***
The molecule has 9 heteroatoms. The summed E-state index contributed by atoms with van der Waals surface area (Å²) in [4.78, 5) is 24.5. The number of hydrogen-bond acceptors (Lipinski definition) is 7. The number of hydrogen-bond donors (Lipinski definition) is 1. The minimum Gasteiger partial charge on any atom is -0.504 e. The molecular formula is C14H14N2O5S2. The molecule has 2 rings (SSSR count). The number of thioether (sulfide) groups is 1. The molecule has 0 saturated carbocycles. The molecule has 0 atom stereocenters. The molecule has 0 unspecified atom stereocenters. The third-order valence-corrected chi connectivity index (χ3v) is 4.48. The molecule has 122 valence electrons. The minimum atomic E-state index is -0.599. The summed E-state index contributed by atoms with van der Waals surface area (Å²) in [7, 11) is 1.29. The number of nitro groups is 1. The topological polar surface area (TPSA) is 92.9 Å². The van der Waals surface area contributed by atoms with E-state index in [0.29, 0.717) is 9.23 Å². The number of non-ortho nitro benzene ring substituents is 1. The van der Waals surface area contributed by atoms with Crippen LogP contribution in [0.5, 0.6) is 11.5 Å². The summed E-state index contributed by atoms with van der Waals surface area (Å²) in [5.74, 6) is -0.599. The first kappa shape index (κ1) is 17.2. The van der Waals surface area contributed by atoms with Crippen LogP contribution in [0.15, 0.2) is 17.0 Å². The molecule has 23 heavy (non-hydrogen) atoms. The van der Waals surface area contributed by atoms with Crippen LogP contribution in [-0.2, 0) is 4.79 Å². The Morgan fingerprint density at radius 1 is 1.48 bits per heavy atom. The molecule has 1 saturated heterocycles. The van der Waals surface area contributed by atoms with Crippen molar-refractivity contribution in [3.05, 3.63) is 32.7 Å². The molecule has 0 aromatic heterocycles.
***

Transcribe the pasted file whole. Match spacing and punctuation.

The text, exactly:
The molecule has 9 heteroatoms. The summed E-state index contributed by atoms with van der Waals surface area (Å²) in [4.78, 5) is 24.5. The number of hydrogen-bond acceptors (Lipinski definition) is 7. The number of hydrogen-bond donors (Lipinski definition) is 1. The minimum Gasteiger partial charge on any atom is -0.504 e. The molecular formula is C14H14N2O5S2. The molecule has 2 rings (SSSR count). The number of thioether (sulfide) groups is 1. The molecule has 0 saturated carbocycles. The molecule has 0 atom stereocenters. The molecule has 0 unspecified atom stereocenters. The third-order valence-corrected chi connectivity index (χ3v) is 4.48. The molecule has 122 valence electrons. The minimum atomic E-state index is -0.599. The summed E-state index contributed by atoms with van der Waals surface area (Å²) in [7, 11) is 1.29. The number of nitro groups is 1. The topological polar surface area (TPSA) is 92.9 Å². The van der Waals surface area contributed by atoms with E-state index in [0.29, 0.717) is 9.23 Å². The number of non-ortho nitro benzene ring substituents is 1. The van der Waals surface area contributed by atoms with Crippen LogP contribution in [0.5, 0.6) is 11.5 Å². The summed E-state index contributed by atoms with van der Waals surface area (Å²) in [5.74, 6) is -0.599. The first kappa shape index (κ1) is 17.2. The van der Waals surface area contributed by atoms with Crippen LogP contribution in [0.15, 0.2) is 17.0 Å². The molecule has 23 heavy (non-hydrogen) atoms. The van der Waals surface area contributed by atoms with Crippen LogP contribution in [-0.2, 0) is 4.79 Å². The Morgan fingerprint density at radius 1 is 1.48 bits per heavy atom. The molecule has 1 saturated heterocycles. The van der Waals surface area contributed by atoms with Crippen molar-refractivity contribution in [3.05, 3.63) is 32.7 Å². The molecule has 0 aromatic heterocycles.